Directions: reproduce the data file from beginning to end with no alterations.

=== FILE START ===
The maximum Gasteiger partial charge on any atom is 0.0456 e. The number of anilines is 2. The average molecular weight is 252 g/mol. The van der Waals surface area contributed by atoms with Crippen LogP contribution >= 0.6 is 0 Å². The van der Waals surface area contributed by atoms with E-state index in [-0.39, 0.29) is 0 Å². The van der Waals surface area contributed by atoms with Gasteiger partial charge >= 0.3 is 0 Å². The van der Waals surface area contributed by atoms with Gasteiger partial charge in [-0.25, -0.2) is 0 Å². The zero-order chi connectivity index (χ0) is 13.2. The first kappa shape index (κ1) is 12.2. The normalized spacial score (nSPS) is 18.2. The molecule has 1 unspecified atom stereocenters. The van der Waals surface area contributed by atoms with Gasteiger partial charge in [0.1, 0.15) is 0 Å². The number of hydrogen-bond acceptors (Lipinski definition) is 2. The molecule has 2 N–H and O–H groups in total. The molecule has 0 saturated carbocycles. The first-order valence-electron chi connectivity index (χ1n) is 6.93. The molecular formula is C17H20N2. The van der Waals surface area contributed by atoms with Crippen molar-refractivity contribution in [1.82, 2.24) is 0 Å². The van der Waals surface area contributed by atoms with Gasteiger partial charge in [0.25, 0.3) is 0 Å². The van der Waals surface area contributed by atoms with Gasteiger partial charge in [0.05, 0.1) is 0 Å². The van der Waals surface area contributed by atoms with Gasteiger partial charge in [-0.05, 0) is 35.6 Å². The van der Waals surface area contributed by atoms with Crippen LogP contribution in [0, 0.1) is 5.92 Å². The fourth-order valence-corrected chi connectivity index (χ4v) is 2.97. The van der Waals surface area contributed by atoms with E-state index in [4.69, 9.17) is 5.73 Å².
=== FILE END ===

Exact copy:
The maximum Gasteiger partial charge on any atom is 0.0456 e. The number of anilines is 2. The average molecular weight is 252 g/mol. The van der Waals surface area contributed by atoms with Crippen LogP contribution >= 0.6 is 0 Å². The van der Waals surface area contributed by atoms with E-state index in [-0.39, 0.29) is 0 Å². The van der Waals surface area contributed by atoms with Gasteiger partial charge >= 0.3 is 0 Å². The van der Waals surface area contributed by atoms with Gasteiger partial charge in [-0.25, -0.2) is 0 Å². The zero-order chi connectivity index (χ0) is 13.2. The first kappa shape index (κ1) is 12.2. The normalized spacial score (nSPS) is 18.2. The molecule has 1 unspecified atom stereocenters. The van der Waals surface area contributed by atoms with Gasteiger partial charge in [0.1, 0.15) is 0 Å². The number of hydrogen-bond acceptors (Lipinski definition) is 2. The molecule has 2 N–H and O–H groups in total. The molecule has 0 saturated carbocycles. The first-order valence-electron chi connectivity index (χ1n) is 6.93. The molecular formula is C17H20N2. The van der Waals surface area contributed by atoms with Crippen molar-refractivity contribution in [1.82, 2.24) is 0 Å². The van der Waals surface area contributed by atoms with Gasteiger partial charge in [0.25, 0.3) is 0 Å². The van der Waals surface area contributed by atoms with Gasteiger partial charge in [0.05, 0.1) is 0 Å². The van der Waals surface area contributed by atoms with Gasteiger partial charge in [-0.05, 0) is 35.6 Å². The van der Waals surface area contributed by atoms with Crippen LogP contribution in [0, 0.1) is 5.92 Å². The fourth-order valence-corrected chi connectivity index (χ4v) is 2.97. The van der Waals surface area contributed by atoms with E-state index in [4.69, 9.17) is 5.73 Å².